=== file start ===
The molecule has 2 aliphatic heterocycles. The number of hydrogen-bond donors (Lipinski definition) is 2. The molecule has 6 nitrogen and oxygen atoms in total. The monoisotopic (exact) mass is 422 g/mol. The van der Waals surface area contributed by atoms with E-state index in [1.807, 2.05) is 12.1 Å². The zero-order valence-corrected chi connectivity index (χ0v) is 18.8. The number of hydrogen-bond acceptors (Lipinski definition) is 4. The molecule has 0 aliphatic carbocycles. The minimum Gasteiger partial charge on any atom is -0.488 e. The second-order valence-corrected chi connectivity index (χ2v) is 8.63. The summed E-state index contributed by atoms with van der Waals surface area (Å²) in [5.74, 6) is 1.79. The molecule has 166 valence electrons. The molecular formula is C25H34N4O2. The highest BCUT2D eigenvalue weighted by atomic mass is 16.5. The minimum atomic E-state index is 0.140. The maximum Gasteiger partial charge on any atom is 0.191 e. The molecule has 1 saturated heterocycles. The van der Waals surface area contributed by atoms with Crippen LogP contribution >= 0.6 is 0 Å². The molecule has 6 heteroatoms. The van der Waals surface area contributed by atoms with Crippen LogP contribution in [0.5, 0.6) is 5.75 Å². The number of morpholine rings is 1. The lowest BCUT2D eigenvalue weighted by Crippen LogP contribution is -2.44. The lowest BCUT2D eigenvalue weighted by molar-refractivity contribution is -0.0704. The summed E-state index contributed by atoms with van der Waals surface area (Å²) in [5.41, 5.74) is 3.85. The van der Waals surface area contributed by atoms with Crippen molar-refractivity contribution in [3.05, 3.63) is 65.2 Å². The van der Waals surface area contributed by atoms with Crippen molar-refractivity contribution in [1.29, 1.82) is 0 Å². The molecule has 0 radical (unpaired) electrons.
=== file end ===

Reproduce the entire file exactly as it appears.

The molecule has 2 aliphatic heterocycles. The number of hydrogen-bond donors (Lipinski definition) is 2. The molecule has 6 nitrogen and oxygen atoms in total. The monoisotopic (exact) mass is 422 g/mol. The van der Waals surface area contributed by atoms with E-state index in [1.807, 2.05) is 12.1 Å². The zero-order valence-corrected chi connectivity index (χ0v) is 18.8. The number of hydrogen-bond acceptors (Lipinski definition) is 4. The molecule has 0 aliphatic carbocycles. The minimum Gasteiger partial charge on any atom is -0.488 e. The second-order valence-corrected chi connectivity index (χ2v) is 8.63. The summed E-state index contributed by atoms with van der Waals surface area (Å²) in [5.74, 6) is 1.79. The molecule has 166 valence electrons. The molecular formula is C25H34N4O2. The highest BCUT2D eigenvalue weighted by atomic mass is 16.5. The minimum atomic E-state index is 0.140. The maximum Gasteiger partial charge on any atom is 0.191 e. The molecule has 1 saturated heterocycles. The van der Waals surface area contributed by atoms with Crippen LogP contribution >= 0.6 is 0 Å². The molecule has 6 heteroatoms. The van der Waals surface area contributed by atoms with Crippen LogP contribution in [0.5, 0.6) is 5.75 Å². The number of morpholine rings is 1. The lowest BCUT2D eigenvalue weighted by Crippen LogP contribution is -2.44. The lowest BCUT2D eigenvalue weighted by molar-refractivity contribution is -0.0704. The summed E-state index contributed by atoms with van der Waals surface area (Å²) in [5.41, 5.74) is 3.85. The van der Waals surface area contributed by atoms with Crippen molar-refractivity contribution in [3.05, 3.63) is 65.2 Å². The van der Waals surface area contributed by atoms with Crippen molar-refractivity contribution in [1.29, 1.82) is 0 Å². The molecule has 0 radical (unpaired) electrons.